Appreciation for the company and staff aside, I am always going to ruthlessly chase the best and most cost-effective solution for my portfolio, so I have no “loyalty” to Pearler other than it is just the best solution to my problems currently (sorry if you are reading this Pearler…Hope its not too awkward). I have not kept close tabs on how this $10,000 initial stake gets revalued over time but I am fairly confident it will keep going up given by what I am seeing with the company growing.
I really hope they do HODL firm with diamond hands and not sell out, but, I think it’s probably a matter of time before they get acquired (bought out) by a big financial corporate for a ridiculous premium. That is not necessarily a bad thing though, as it could mean more capital to improve the business.
Hands-free Automated Investing Portfolio
The Hands-free Automated Investing Portfolio is a combination of the two largest Online investment advisors (roboadvisors) in Australia – Stockspot and SixPark. I think they are both pretty damn good, I have been fortunate enough to meet and interview the CEO’s of both companies and I don’t say this lightly but I trust both of them.
So, the difficult decision – which one did I go with? Well I couldn’t fault management, and both companies provide a fantastic user experience. To stay accountable and provide insights for the blog, I wanted to hedge my bets with an investment in both. This way I can analyze the performance of each against one another – comparing the results of asset allocation, and Chris Brycki’s choice to diversify with gold, against Pat Garratts’ choice to diversify with property and infrastructure.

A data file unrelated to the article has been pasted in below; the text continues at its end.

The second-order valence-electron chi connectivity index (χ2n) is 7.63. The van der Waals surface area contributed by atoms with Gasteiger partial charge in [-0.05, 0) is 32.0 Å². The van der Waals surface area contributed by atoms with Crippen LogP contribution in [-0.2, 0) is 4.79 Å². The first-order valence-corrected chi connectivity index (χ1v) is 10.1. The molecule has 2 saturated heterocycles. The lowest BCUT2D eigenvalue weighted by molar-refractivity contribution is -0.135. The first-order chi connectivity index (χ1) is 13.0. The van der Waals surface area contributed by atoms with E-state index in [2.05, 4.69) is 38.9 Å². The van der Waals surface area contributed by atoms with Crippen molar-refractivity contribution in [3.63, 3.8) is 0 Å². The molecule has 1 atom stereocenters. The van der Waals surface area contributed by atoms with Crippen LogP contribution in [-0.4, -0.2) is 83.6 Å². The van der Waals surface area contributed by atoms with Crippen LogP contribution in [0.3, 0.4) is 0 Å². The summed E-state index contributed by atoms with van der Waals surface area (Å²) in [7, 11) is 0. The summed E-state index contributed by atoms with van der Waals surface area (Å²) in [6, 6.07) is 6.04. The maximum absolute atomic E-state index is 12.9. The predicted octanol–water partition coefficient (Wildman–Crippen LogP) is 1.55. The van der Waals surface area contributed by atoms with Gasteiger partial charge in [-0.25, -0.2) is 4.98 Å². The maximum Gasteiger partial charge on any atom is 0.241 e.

After a successful trial with the Stockspot roboadvisor platform where they allocated me the Topaz portfolio (which is their most aggressive portfolio), I increased the balance to $20K. Lets see how it performs over the long term!
If you want to learn more about Stockspot, check out the dedicated review I did on Stockspot – which I will be keeping updated with all the lessons from my personal use trial. I am trying to get the Stockspot podcast out this week too, which will be great to have live.
SixPark works much the same as Stockspot, except they don’t use gold and choose instead to diversify with real estate (global listed property and global infrastructure). I propose that SixPark might then outperform Stockspot slightly, but with higher volatility. Only time will tell!
There is a new kid on the block! I have $10,000 scheduled to invest into a privately managed fund which I will be explaining all about in due course. Basically I have been to a financial advisor and paid for a statement of advice, and they recommended this particular fund would suit my investing risk tolerances. Once I get my head wrapped around how it all works for reporting etc I will report what happens here, as well as do up a review article specifically on the financial advisor I went through.
I kept DCA into crypto through Coinspot despite the market corrections and media headlines, three transactions totalling $250 of Ethereum, and they recovered somewhat.